In 1977 the KV Krishna Rao committee submitted its report on reorganization and modernization of the Indian Army. One of the members of this committee was then Maj Gen Krishnaswamy Sundarji. General Sundarji would go on to become chief of staff of the Indian Army and lead it in Operation Bluestar and Sri Lanka as well. The last former British Indian army officer to lead the Indian Army General Sundarji was an infantry officer with a deep interest in armoured operations. In fact, he is credited with the design of the all black uniform the armoured corps wear to this day. The General had been studying the potential of the BMP-1 as derived by experiences of Syrian forces operating them in the Arab Israeli Yom Kippur war of 1973. The BMP-1 (Boyevaya Mashina Pekhoty) had been created by the Soviet KMZ factory in 1966, as a combination of a light tank and an amphibious, missile borne APC to fight alongside armoured forces independently in battlefields which could even be in a Nuclear, Biological and Chemical (NBC) environment. Its 73mm gun and mounted Anti-Tank Guided Missile Launcher (ATGM) launcher outgunned anything lighter than a Tank in service in the subcontinent at that time. General Sundarji then recommended that all the APC borne infantry battalions be brought under a new combat arm called the mechanized infantry and be equipped with the BMP-1 in a revolutionary move. It must be noted here that till date Pakistan has not been able to equip its forces with a proper ICV relying instead on antiquated M113 upgrades to carry its infantry into battle.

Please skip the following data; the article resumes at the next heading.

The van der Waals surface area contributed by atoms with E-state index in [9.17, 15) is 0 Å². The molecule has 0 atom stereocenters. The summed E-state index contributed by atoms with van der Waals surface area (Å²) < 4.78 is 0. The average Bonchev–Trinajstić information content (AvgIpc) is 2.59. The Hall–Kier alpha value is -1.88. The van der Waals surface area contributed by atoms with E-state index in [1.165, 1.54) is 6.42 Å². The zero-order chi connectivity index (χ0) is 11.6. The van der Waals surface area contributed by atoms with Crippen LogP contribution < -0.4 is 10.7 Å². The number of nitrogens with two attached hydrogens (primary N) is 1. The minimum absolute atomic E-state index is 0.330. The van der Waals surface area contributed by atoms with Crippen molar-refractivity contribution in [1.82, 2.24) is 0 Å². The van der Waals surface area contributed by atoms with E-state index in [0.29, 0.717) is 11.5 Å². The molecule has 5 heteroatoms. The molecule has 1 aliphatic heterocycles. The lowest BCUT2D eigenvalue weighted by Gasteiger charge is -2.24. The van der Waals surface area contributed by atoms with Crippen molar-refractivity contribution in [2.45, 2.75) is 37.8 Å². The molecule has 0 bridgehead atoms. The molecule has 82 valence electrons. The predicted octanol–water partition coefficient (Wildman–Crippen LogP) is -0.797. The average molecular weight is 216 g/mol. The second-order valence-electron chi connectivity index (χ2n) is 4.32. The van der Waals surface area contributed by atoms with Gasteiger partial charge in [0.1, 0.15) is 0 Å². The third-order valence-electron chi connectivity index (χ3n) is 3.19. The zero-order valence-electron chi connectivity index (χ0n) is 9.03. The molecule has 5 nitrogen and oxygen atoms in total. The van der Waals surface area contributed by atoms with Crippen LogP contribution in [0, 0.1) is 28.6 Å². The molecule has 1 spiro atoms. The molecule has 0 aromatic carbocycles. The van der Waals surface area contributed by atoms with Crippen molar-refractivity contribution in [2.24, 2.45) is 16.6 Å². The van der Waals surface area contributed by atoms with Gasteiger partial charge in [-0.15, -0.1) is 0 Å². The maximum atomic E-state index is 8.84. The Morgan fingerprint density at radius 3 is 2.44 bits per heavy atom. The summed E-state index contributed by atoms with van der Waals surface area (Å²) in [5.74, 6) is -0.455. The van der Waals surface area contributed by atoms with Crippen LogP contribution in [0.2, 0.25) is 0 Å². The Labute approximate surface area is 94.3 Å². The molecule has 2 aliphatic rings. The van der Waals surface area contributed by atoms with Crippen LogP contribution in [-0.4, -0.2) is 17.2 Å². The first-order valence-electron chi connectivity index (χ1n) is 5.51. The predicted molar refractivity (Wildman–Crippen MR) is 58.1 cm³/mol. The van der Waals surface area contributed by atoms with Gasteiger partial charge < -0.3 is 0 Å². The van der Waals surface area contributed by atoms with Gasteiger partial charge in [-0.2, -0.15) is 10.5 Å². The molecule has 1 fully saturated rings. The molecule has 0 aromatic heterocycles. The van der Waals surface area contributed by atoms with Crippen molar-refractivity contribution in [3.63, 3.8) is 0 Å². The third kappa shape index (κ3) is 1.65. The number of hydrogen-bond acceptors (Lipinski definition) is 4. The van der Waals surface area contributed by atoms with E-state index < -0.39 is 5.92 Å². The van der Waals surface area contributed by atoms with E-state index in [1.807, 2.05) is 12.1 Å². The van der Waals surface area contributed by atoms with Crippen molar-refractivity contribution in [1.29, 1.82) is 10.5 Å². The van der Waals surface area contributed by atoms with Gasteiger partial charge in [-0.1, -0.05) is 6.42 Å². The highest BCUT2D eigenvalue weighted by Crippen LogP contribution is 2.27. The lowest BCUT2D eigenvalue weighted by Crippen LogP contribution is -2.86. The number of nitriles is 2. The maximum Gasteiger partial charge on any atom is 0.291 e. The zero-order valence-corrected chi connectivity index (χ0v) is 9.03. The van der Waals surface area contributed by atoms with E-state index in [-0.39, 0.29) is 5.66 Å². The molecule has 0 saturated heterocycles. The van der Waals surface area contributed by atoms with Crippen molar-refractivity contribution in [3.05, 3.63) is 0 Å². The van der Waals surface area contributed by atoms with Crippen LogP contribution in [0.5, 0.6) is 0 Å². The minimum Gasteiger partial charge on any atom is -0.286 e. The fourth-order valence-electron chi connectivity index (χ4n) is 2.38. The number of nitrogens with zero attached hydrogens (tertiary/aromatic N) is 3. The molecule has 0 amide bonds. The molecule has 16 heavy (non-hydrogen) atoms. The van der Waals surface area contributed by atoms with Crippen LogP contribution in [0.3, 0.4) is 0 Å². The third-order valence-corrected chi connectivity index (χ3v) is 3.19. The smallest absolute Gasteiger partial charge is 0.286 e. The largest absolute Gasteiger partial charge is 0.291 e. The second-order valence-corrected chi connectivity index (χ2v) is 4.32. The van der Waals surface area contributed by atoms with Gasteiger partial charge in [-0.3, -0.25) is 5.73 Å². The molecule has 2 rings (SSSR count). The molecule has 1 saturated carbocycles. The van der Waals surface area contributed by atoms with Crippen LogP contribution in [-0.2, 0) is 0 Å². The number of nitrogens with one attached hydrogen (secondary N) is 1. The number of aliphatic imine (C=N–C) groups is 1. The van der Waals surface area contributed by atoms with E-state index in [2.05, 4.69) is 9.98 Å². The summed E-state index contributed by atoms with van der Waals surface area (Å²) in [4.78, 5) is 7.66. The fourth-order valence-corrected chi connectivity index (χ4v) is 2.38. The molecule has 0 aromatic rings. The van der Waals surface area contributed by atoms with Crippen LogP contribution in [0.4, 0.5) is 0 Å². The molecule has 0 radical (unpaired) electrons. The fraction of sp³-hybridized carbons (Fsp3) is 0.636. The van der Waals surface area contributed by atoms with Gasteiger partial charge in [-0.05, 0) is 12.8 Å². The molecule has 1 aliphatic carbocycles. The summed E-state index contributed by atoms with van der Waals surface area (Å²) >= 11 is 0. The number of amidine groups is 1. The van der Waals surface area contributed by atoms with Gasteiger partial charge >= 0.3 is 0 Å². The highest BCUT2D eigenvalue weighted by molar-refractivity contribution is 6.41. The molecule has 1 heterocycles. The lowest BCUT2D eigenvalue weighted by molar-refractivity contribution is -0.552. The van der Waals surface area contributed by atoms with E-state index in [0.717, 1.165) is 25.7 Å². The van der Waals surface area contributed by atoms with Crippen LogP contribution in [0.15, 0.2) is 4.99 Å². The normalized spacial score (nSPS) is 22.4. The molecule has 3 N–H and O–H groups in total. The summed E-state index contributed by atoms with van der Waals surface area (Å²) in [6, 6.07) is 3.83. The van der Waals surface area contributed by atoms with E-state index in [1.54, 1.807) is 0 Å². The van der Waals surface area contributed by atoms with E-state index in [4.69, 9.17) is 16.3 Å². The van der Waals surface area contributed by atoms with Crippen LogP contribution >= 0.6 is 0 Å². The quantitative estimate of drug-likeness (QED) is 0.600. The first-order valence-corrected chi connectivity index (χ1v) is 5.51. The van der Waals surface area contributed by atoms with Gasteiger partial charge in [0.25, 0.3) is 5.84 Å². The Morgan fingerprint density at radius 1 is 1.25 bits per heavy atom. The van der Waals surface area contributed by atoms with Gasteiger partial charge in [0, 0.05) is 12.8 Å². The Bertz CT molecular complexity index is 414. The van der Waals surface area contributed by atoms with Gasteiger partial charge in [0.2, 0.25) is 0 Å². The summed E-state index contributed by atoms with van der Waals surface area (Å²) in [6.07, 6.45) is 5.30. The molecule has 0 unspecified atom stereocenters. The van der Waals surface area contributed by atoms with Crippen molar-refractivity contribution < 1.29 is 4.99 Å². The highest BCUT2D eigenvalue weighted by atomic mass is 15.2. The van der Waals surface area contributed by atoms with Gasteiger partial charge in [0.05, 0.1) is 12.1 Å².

Later when the BMP2 version became available General Sundarji led from the front yet again in convincing the then Rajiv Gandhi led Govt to negotiate and work with the USSR in setting up a manufacturing plant for the BMP-2 in India. This plant known today as Ordnance Factory Board (OFB) Medak was established in 1986 and the first BMP-2 rolled out from here in 1987. More than 2500 BMP-2s have been produced at Medak in the last 44 years and now equips some 50 mechanized infantry battalions of the mechanized infantry regiment apart from serving in various other roles as well.